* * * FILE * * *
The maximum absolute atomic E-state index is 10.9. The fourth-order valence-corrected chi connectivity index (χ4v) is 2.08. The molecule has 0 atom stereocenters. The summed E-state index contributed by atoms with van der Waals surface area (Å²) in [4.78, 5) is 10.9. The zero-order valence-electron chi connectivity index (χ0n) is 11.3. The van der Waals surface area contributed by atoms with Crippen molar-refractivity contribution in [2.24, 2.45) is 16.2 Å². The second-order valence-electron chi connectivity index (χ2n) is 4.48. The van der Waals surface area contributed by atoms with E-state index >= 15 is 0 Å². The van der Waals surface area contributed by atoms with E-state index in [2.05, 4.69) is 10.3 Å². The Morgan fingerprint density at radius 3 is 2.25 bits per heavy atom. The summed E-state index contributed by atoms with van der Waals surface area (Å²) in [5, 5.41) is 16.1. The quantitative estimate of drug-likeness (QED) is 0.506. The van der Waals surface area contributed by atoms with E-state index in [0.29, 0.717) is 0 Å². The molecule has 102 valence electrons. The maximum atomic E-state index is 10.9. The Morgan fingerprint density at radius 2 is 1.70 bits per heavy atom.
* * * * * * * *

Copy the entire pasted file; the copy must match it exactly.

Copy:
The maximum absolute atomic E-state index is 10.9. The fourth-order valence-corrected chi connectivity index (χ4v) is 2.08. The molecule has 0 atom stereocenters. The summed E-state index contributed by atoms with van der Waals surface area (Å²) in [4.78, 5) is 10.9. The zero-order valence-electron chi connectivity index (χ0n) is 11.3. The van der Waals surface area contributed by atoms with Crippen molar-refractivity contribution in [2.24, 2.45) is 16.2 Å². The second-order valence-electron chi connectivity index (χ2n) is 4.48. The van der Waals surface area contributed by atoms with E-state index >= 15 is 0 Å². The van der Waals surface area contributed by atoms with E-state index in [2.05, 4.69) is 10.3 Å². The Morgan fingerprint density at radius 3 is 2.25 bits per heavy atom. The summed E-state index contributed by atoms with van der Waals surface area (Å²) in [5, 5.41) is 16.1. The quantitative estimate of drug-likeness (QED) is 0.506. The van der Waals surface area contributed by atoms with E-state index in [0.29, 0.717) is 0 Å². The molecule has 102 valence electrons. The maximum atomic E-state index is 10.9. The Morgan fingerprint density at radius 2 is 1.70 bits per heavy atom.